The V.I. Department of Health’s Epidemiology and Laboratory Divisions are expanding pediatric lead screening to the St. Thomas-St. John district in a continuing effort to develop a baseline of exposure for children 0 to 6 years old – the most vulnerable population.
“This extension is part of the V.I. Department of Health’s “Safe Haven – Lead-Free Families” initiative and the goal is to build a future free of lead in the territory,” said V.I. Health Commissioner Justa Encarnacion. “While we feel confident that the territory’s public water system does not contain high levels of lead, we know that there are several other sources of lead such as paint, toys and jewelry. Completing St. Thomas-St. John district screening gives us a total picture and helps inform future planning efforts to address lead exposure.”
The current schedule for pediatric lead screening in the St. Thomas-St. John district is as follows:
Tuesday, Jan. 30: V.I. Montessori School and Peter Gruber International Academy
Wednesday, Jan. 31: Yvonne Milliner Bowsky Elementary
Thursday, Feb. 1: Joseph Sibilly Elementary/Sugar Apple Pre-K
Friday, Feb. 2: Joseph Gomez Elementary
Monday, Feb. 5: Ula F. Muller Elementary
Tuesday, Feb. 6: Julius E. Sprauve Elementary
Wednesday, Feb. 7: Lockhart Elementary
Thursday, Feb. 8: Jane E. Tuitt Elementary School
February 14: Newton Academy
February 14: Minds in Motion
February 15: Sunbeam Preschool
February 15: Sunshine Bear Daycare and Preschool
February, 15: UVI Inclusive Child Care
February 16: Beyond Bright Daycare
February 16: Handy Spandy Preschool
The Epidemiology Division is working to schedule other schools interested in lead screening.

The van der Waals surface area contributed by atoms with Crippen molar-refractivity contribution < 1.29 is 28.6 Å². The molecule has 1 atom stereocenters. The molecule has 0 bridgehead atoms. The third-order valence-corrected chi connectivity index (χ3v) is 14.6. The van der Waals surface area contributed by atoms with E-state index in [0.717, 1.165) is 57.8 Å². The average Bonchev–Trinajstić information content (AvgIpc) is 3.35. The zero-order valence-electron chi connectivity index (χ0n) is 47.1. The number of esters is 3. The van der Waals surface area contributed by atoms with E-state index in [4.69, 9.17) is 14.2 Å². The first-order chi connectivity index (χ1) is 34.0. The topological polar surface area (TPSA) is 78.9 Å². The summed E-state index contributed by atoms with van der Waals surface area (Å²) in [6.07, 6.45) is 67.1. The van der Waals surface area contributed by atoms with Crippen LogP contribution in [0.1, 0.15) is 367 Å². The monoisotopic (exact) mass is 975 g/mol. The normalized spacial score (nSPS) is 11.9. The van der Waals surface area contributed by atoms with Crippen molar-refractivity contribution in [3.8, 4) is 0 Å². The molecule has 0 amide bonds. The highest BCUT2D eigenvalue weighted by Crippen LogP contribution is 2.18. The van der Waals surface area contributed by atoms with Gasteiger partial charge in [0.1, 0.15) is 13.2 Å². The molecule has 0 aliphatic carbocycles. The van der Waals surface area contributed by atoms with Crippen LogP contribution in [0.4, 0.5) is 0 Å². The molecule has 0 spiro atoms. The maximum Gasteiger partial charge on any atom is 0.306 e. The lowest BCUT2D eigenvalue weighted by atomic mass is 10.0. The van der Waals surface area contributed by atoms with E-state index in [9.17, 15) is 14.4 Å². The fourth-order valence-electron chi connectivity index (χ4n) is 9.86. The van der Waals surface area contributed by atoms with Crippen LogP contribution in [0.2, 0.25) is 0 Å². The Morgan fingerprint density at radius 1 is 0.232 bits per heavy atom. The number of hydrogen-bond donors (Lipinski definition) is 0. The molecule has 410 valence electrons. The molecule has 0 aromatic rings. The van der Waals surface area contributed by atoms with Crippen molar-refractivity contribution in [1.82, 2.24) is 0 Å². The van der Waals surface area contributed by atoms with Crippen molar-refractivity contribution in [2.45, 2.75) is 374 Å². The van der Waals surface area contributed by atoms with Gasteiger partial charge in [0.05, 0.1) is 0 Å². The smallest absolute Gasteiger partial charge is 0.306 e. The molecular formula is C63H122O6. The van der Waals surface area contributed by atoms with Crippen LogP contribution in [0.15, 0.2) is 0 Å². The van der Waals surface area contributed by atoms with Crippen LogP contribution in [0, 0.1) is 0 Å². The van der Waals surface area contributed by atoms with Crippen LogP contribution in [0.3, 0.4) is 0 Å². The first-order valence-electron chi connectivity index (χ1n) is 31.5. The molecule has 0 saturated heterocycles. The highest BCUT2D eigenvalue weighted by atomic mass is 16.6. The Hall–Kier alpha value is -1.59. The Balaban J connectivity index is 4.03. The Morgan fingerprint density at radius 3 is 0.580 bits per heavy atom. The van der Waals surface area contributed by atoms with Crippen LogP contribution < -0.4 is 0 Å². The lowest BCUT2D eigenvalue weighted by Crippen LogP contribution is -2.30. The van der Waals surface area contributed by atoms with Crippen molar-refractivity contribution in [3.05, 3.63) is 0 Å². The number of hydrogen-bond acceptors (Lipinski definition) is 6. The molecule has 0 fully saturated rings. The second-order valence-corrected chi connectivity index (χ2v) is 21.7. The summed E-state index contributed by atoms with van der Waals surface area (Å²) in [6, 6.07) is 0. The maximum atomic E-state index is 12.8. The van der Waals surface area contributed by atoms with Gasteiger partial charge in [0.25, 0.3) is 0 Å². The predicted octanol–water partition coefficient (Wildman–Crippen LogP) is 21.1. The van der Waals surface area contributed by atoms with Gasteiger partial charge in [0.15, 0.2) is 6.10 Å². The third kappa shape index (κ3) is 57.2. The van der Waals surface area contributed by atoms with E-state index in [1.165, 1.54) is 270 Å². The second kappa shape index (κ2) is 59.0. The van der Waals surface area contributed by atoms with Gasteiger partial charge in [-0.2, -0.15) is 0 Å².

For more information, call the V.I. Department of Health hotline at 712-6299. Pediatric lead screening is provided at no cost, and parental consent is required before the test can be administered.
The pediatric blood lead screening, also known as a finger-prick sample, is the first step in checking a child’s blood for lead content. If the finger prick test yields a “detected pending confirmation” result, the Department of Health will promptly contact the parent or guardian to recommend follow-up testing through a venous blood draw. If the venous blood draw is positive, the department then assesses the home to find the source of the lead.
A blood lead test is the best way to find out if a child has lead poisoning. A child with lead poisoning may not have visible signs or symptoms. Many children who have lead poisoning look and act healthy. Children under the age of six are still developing rapidly, and lead exposure can adversely affect their brain, nervous system, growth, development and overall behavior.
Last month, the V.I. Department of Health surpassed its initial goal of screening at least 1,000 Crucian children six years and younger for lead exposure. The Department of Health’s Epidemiology and Laboratory divisions provided screening at 26 sites including at public, private and parochial schools, daycares, child-centered non-profit organizations and within communities.
To date, 1,270 individuals have been screened for lead exposure with three confirmed as positive for lead in the blood, according to Dr. Esther Ellis, territorial epidemiologist. Three individuals tested positive for lead via a venous blood draw.
“Boots on the Ground,” a multi-departmental community outreach effort to support the water emergency response, is also expanding to the St. Thomas-St. John district and, in partnership with V.I. Housing Authority, will visit housing communities across the islands. Outreach will begin on Jan. 31.
The Department of Health’s response effort began following the local State of Emergency declaration on Oct. 31, to address possible lead and copper contamination in the public water system. Subsequent comprehensive water sampling on St. Croix found low to undetectable levels of lead in the potable water system.
Gov. Bryan, during his sixth State of the Territory Address on Monday, announced the lifting of the “No Drink Advisory” for St. Croix’s public water system.
For more information about lead exposure, call the Poison Control Center at 1-800-222-1222.